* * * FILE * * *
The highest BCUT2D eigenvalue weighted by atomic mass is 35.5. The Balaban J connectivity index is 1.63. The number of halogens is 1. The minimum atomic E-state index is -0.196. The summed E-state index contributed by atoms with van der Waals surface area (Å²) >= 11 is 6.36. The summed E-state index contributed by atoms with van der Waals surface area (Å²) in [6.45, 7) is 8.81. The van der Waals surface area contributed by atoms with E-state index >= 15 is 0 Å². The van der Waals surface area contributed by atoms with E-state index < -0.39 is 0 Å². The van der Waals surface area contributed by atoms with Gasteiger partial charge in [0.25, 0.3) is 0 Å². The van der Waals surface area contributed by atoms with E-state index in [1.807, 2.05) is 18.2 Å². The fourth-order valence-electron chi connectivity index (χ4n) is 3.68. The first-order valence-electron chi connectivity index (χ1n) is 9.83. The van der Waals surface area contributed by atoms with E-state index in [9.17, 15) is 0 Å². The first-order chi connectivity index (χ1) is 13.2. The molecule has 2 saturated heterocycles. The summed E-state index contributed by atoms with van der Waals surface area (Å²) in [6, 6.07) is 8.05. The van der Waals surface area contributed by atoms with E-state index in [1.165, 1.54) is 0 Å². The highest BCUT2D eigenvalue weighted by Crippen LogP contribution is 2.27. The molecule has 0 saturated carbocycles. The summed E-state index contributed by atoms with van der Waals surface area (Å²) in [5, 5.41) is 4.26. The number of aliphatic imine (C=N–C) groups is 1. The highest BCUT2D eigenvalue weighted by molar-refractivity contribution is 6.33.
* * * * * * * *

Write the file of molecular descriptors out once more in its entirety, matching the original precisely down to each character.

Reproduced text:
The highest BCUT2D eigenvalue weighted by atomic mass is 35.5. The Balaban J connectivity index is 1.63. The number of halogens is 1. The minimum atomic E-state index is -0.196. The summed E-state index contributed by atoms with van der Waals surface area (Å²) >= 11 is 6.36. The summed E-state index contributed by atoms with van der Waals surface area (Å²) in [6.45, 7) is 8.81. The van der Waals surface area contributed by atoms with E-state index >= 15 is 0 Å². The van der Waals surface area contributed by atoms with E-state index < -0.39 is 0 Å². The van der Waals surface area contributed by atoms with Gasteiger partial charge in [0.25, 0.3) is 0 Å². The van der Waals surface area contributed by atoms with E-state index in [1.807, 2.05) is 18.2 Å². The fourth-order valence-electron chi connectivity index (χ4n) is 3.68. The first-order valence-electron chi connectivity index (χ1n) is 9.83. The van der Waals surface area contributed by atoms with E-state index in [9.17, 15) is 0 Å². The first-order chi connectivity index (χ1) is 13.2. The molecule has 2 saturated heterocycles. The summed E-state index contributed by atoms with van der Waals surface area (Å²) in [6, 6.07) is 8.05. The van der Waals surface area contributed by atoms with E-state index in [1.165, 1.54) is 0 Å². The highest BCUT2D eigenvalue weighted by Crippen LogP contribution is 2.27. The molecule has 0 saturated carbocycles. The summed E-state index contributed by atoms with van der Waals surface area (Å²) in [5, 5.41) is 4.26. The number of aliphatic imine (C=N–C) groups is 1. The highest BCUT2D eigenvalue weighted by molar-refractivity contribution is 6.33.